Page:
People are in a race to beat the clock ahead of the tough new hotel quarantine regime coming into force from Monday

People are in a race to beat the clock ahead of the tough new hotel quarantine regime coming into force from Monday

People checking in at Heathrow Airport while people race to get into Britain before tough quarantine rules start on Monday

People checking in at Heathrow Airport while people race to get into Britain before tough quarantine rules start on Monday

MailOnline understands that Border Force officers are being told to work in bubbles of four in Heathrow which are then scattered across the enormous complex to reduce the risk of spreading strains of coronavirus

MailOnline understands that Border Force officers are being told to work in bubbles of four in Heathrow which are then scattered across the enormous complex to reduce the risk of spreading strains of coronavirus

MailOnline understands that Border Force officers are being told to work in bubbles of four in Heathrow

MailOnline understands that Border Force officers are being told to work in bubbles of four in Heathrow

Travellers from Covid hotspots will only be allowed into England via one of five airports 

Travellers from countries on the banned list can only arrive into one of five airports in England when new rules come in next week.

UK nationals or residents returning from 33 ‘red list’ countries will be required to spend 10 days in a Government-designated hotel from Monday.

Guidance for those who have to quarantine in hotels was published on Thursday and states that anyone with a booking that brings them to a different ‘port of entry’ from February 15 must change it to one of those specified.

The accepted entry points from red list countries are: Heathrow Airport, Gatwick Airport, London City Airport, Birmingham Airport and Farnborough Airfield.

Notable absences on the list include Manchester Airport – which is the UK’s second busiest airport after Heathrow. Luton and Stansted have also been excluded. 

Farnborough Airport – which is included on the approved list – is a private airport catering mostly for business passengers and has around 30,000 movements each year.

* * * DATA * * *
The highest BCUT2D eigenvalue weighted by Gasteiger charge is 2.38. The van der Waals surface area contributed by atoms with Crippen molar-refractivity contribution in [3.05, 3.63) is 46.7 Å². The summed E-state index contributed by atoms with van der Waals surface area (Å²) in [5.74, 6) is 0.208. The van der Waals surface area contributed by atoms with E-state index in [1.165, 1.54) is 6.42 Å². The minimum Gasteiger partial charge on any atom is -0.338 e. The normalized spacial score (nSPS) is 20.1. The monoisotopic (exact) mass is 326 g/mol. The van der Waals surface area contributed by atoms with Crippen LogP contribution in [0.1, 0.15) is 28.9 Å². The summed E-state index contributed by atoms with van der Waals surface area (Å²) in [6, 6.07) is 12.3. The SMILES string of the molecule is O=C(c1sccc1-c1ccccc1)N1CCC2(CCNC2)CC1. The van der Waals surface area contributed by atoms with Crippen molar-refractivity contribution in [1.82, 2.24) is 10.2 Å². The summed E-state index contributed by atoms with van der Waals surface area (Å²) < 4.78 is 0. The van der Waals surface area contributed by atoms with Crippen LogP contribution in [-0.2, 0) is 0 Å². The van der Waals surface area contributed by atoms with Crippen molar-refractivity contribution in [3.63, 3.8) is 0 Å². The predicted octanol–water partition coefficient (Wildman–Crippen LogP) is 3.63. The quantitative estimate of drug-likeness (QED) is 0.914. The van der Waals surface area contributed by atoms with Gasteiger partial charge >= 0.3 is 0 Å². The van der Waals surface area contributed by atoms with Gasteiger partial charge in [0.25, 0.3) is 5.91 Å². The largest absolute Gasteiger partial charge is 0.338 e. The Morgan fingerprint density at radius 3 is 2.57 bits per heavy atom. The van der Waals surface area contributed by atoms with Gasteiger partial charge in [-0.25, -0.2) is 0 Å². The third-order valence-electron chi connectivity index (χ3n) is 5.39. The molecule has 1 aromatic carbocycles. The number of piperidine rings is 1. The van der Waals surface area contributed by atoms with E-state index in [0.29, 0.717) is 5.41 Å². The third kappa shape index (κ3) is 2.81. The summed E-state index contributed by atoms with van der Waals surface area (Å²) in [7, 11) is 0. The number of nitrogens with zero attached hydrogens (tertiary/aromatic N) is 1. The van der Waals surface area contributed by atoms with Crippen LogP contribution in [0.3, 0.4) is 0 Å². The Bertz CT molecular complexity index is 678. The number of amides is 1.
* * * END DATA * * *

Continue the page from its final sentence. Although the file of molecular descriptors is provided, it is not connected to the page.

The Home Office denied claims that the West London airport is understaffed, but admitted that Border Force officials are required to follow government guidelines on self-isolation in the event they test positive for Covid-19 or share a residence with someone who has tested positive. 

A Heathrow Spokesperson said: ‘We warned last year that Border Force was consistently failing to meet its 45-minute queue standard. While our teams are on hand to support Border Force, it is the Government’s responsibility to ensure there are the right processes and resource in place.’ 

Yesterday the massive wait was blamed on a scramble from passengers to avoid the beefed-up border controls the Government is introducing from Monday, with 23-year-old Dylan Carter telling MailOnline: ‘It’s absolute bedlam. They’ve been stuck in queues for four hours. Officers have been shouting at the crowds saying things like ‘you chose to travel’.’ 

A video showed an irritated border guard berate one of the impatient arrivals, suggesting that the huge queue was due to a shortage of staff forced to isolate.

The footage appears to show the male official fume: ‘We have not got any more staff! We have staff isolating, we have staff off with Covid and we have had two staff die with Covid! So forgive us for not being understanding!’

A separate clip shows his colleague sternly telling an arrival that social distancing was compounding the hold-up.

The official seems to say: ‘It’s taking anything to 30 minutes to deal with one single person. Unfortunately, border force staff are not immune to Covid either so we… have to work in bubbles.

‘If you choose to stand close to someone, that’s up to you, but we have to socially distance. It takes time to do things, so please be patient.’ 

Nick Jariwalla, Director of Border Force at Heathrow, said: ‘We are in a global health pandemic which is why every traveller is subject to enhanced monitoring at UK airports in line with the public health measures at the border. 

‘Every airport across the UK has a responsibility to comply with social distancing and Covid measures on site.